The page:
Trump blowback could carry less bite in 2024 for some in GOP

FILE - David McCormick, a Republican candidate for U.S. Senate in Pennsylvania, speaks during a campaign stop in Lititz, Pa., on May 13, 2022. Donald Trump's attacks on McCormick contributed to his defeat in a Republican primary earlier this year for a critical U.S. Senate seat in Pennsylvania. As he eyes another run, the former president's derision may not be such a liability. McCormick is considering a challenge to three-term incumbent Democratic Sen. Bob Casey (AP Photo/Matt Rourke, File)

HARRISBURG, Pa. — Donald Trump’s attacks on fellow Republican David McCormick contributed to the former hedge fund manager’s loss in Pennsylvania’s Senate primary. Now, as McCormick considers running again for the Senate, Trump’s derision may not be such a liability. 

While McCormick, 57, has not said whether he will challenge three-term Democratic Sen. Bob Casey in 2024, he is signaling a campaign may be in the works, including attending recent receptions with influential GOP strategists and donors. McCormick also plans to publish a book in March — “Superpower in Peril: A Battle Plan to Renew America” — that could raise his profile. 

He would be running in what could be a much different political environment. 

Trump dominated the GOP primaries this year, wielding the power of his endorsement to lift his preferred candidates to the party nomination. But many of those contenders, including Mehmet Oz in Pennsylvania, lost in the general election. The latest was Herschel Walker, whose defeat in Georgia gave Democrats 51 of the Senate’s 100 seats. 

Trump is now facing blame from some Republicans for contributing to the party’s midterm shortcomings, and that could open room for McCormick and others without worrying about blowback from the former president. 

Flipping a Senate seat in one of the most competitive states won’t be easy. 

Casey, 62, has not said whether he will seek reelection. He has never won a race for Senate by fewer than 9 percentage points and, as the son of a former two-term governor and someone who has run statewide seven times, is an institution in Pennsylvania politics. 

The 2024 race in the closely contested state also could be influenced by the parties’ choice of presidential nominees that year. 

Some Republicans expect that the Senate field will be frozen until McCormick makes up his mind. He was the establishment favorite in the party’s seven-way primary in May that he lost by fewer than 1,000 votes to Oz. 

McCormick is a West Point graduate who was awarded a Bronze Star for service in the Gulf War, got a doctorate from Princeton University, became a tech entrepreneur and served at the highest levels in President George W. Bush’s administration before running the world’s largest hedge fund. 

And he’s worth nine figures. 

“With his resources, the party would be foolish to actively recruit someone to go against him,” said Vince Galko, a Republican campaign strategist based in northeastern Pennsylvania. “He checks most boxes Republicans care about.”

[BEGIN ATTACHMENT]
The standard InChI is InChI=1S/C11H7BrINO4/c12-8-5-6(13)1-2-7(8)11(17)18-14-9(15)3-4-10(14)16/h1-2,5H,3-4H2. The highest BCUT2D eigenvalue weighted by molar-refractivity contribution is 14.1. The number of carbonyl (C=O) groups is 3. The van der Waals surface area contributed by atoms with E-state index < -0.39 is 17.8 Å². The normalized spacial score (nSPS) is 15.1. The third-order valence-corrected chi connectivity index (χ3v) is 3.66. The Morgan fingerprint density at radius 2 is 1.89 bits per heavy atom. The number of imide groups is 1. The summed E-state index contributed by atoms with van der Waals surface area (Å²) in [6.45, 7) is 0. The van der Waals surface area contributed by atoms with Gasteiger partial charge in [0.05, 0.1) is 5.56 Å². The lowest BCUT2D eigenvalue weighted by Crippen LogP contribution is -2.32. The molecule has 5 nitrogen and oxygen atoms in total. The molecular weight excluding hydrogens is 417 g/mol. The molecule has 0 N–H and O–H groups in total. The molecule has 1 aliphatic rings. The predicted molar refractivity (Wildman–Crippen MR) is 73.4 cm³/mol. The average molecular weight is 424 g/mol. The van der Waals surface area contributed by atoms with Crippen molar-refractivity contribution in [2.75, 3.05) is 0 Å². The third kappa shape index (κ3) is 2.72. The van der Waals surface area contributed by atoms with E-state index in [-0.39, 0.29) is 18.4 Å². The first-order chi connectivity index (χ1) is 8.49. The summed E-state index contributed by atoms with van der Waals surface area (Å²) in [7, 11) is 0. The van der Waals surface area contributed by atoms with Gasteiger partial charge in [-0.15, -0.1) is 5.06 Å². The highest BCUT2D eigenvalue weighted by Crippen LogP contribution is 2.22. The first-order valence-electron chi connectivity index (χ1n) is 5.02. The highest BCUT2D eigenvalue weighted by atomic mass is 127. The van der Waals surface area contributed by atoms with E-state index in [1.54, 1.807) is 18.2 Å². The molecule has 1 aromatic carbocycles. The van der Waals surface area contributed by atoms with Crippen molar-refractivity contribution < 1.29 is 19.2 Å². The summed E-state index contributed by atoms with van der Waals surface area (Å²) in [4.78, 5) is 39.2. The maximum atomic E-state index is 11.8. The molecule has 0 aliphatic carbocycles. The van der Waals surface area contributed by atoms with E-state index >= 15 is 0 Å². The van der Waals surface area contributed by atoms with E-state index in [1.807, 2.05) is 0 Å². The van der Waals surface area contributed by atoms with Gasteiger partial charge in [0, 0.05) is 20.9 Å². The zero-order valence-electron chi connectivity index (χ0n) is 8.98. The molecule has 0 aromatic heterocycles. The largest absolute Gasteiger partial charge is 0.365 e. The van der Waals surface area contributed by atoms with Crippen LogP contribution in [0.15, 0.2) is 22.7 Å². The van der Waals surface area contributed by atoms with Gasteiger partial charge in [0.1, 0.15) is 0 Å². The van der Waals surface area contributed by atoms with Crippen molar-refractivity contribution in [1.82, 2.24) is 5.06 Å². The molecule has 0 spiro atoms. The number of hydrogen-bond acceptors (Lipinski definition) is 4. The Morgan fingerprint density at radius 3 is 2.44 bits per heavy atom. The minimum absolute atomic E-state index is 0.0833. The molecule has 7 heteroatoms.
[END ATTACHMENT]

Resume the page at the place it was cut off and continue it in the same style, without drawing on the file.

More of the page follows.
Perhaps an equally big problem as Casey for McCormick — or any other Republican candidate — is the GOP’s embarrassing performance in this past election. 

Finger-pointing is following GOP defeats in the races for senator, governor and three toss-up congressional districts, and its loss of the state House majority. Oz lost by 5 percentage points to Democrat John Fetterman, while the party’s nominee for governor, Doug Mastriano, lost by 15 points to Democrat Josh Shapiro. 

Party leaders now are warning that the GOP must end an aversion among its voters to voting by mail, fueled by Trump’s claims that such voting is rife with fraud. 

They also say the party must be firm about endorsing in primaries to weed out weak general election candidates and avoid bruising primaries — a prospect sure to benefit McCormick. 

And after GOP candidates once again lost vast swaths of Pennsylvania’s heavily populated suburbs, there is talk anew that the party must do a better job countering Democrats’ ideas and communicating their own to moderate voters. 

That must be fixed before 2024 if a GOP candidate is to be successful, said Sam DeMarco, a McCormick supporter and GOP chairman in heavily populated Allegheny County. 

For a party that just went through a difficult election year in Pennsylvania, it’s certainly not too early to start talking about 2024, said Keith Rothfus, a former congressman who spoke with McCormick recently. He said candidates, even ones as wealthy as McCormick, should start talking to donors now and building a network of people who will give to their campaign and support them. 

“Pennsylvania is not a purple-red state, it’s purple at best for Republicans,” Rothfus said. “A Republican can win, but you pretty much have to run a flawless campaign and you pretty much have to do everything right.”